While it is important to keep your hands closed around the reins, you don’t need to have a death grip. Often times novice riders grip the reins for dear life and pull on the horse’s mouth. When you pull on the reins for balance or out of fear, you are pulling on the metal bit inside the horse’s mouth.
The horse cannot move forward freely when asked if you are holding the reins back. And, if you pull hard enough you can actually hurt the horse. Your instructor will show you how tight or loose to keep the reins depending on the horse you are riding. Once they adjust your reins, close your fingers and relax your arms. Then, try to keep your hands in the right place and avoid excessive pulling and yanking. You may not even realize you’re pulling too hard unless your instructor tells you.
10. Hands High Up In The Air
Another common mistake for beginner horseback riders is pulling the reins up too high in the air. If your hands are up in the air near your helmet, chances are your reins are too long. If you run out of space to pull back towards your body, your reins are too long.
Sometimes riders lift their hands due to lack of balance as well. Try to be mindful of where your hands are moving and keep them low and your arms relaxed.
11. Crossing Reins Over The Horse’s Neck
In addition to riding with reins too high, often times beginner riders cross the reins over the horse’s neck in an effort to steer. Your reins are not like the steering wheel of your car. In order to turn one way or the other, beginner riders should use an opening rein which means pulling the rein outward away from the horse’s neck.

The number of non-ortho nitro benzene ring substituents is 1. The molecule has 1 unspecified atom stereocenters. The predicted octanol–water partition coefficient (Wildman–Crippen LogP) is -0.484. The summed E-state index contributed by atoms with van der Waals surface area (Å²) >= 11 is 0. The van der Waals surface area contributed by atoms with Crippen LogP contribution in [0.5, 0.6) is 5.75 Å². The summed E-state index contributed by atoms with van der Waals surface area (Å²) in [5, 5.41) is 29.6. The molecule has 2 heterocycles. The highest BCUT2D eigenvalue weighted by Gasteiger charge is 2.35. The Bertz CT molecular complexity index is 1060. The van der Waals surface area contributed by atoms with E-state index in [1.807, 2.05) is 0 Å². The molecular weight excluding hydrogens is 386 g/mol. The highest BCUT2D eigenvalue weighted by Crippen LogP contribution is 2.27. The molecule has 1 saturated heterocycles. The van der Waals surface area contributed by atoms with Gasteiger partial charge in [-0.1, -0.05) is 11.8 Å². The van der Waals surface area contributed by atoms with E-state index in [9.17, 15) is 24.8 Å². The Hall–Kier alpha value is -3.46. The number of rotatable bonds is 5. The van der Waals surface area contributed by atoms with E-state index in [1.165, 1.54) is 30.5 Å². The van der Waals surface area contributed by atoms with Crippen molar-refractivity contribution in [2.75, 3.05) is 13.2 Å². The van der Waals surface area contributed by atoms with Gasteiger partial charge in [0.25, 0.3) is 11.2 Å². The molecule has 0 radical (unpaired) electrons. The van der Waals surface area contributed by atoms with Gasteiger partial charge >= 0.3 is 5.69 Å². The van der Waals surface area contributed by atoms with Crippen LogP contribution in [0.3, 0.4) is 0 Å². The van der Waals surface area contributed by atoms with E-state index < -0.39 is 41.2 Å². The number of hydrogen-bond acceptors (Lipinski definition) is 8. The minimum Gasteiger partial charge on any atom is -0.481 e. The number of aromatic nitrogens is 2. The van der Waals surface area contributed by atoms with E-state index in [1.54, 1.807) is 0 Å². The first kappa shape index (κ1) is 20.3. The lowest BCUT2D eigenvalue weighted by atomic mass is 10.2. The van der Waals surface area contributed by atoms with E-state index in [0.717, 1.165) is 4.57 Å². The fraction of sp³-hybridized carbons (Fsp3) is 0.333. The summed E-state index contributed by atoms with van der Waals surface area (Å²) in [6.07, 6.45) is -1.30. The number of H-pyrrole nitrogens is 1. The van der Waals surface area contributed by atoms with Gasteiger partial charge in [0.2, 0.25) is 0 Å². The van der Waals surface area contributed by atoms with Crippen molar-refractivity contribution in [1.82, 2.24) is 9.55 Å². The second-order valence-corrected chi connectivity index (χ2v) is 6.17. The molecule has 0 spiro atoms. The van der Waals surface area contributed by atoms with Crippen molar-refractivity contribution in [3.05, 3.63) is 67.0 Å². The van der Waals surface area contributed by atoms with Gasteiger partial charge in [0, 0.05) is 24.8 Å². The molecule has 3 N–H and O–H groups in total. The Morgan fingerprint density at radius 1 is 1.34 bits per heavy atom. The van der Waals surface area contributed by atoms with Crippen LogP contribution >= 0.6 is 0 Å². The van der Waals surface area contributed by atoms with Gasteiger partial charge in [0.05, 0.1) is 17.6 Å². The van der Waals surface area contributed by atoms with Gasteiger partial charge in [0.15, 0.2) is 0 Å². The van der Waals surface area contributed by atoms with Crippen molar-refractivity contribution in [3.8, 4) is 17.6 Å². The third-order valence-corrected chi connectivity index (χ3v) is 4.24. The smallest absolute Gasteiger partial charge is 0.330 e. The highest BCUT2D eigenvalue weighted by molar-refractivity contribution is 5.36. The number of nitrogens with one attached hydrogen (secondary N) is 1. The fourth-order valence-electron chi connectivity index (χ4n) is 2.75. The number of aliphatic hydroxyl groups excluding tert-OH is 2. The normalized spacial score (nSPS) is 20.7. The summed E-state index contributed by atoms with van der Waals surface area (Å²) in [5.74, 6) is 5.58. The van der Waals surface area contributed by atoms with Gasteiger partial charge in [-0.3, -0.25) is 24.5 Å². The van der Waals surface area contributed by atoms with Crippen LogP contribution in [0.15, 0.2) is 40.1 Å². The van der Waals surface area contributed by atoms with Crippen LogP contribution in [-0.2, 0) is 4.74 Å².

If you pull both reins to one direction the horse will likely just stop because they feel pressure from both reins pulling back on the bit. This tends to frustrate beginner equestrians. Pulling one rein across the horse’s neck to get them to turn is also counter intuitive.
If you pull the left rein to the right because you want the horse to go right, you’re still pulling their nose to the left which means they can’t turn right. Even if you ride western and your horse neck reins, you should not cross the rein and pull. A horse that neck reins responds to a rein laying against their neck, not pulling the opposite side of the bit.
12. Looking At The Horse Instead Of Where You’re Going
Riding horses may be a brand new experience for you. And, with that comes lots of excitement and enthusiasm. So, it may be difficult to stop watching what the horse is doing. In fact, even for those of us who are not beginners, it’s hard to take our eyes off the horse.
Try to remember to look where you want the horse to go instead of where the horse is going or at the horse. It’s important to keep your eyes up so you can be aware of your surroundings and the other horses riding in the arena.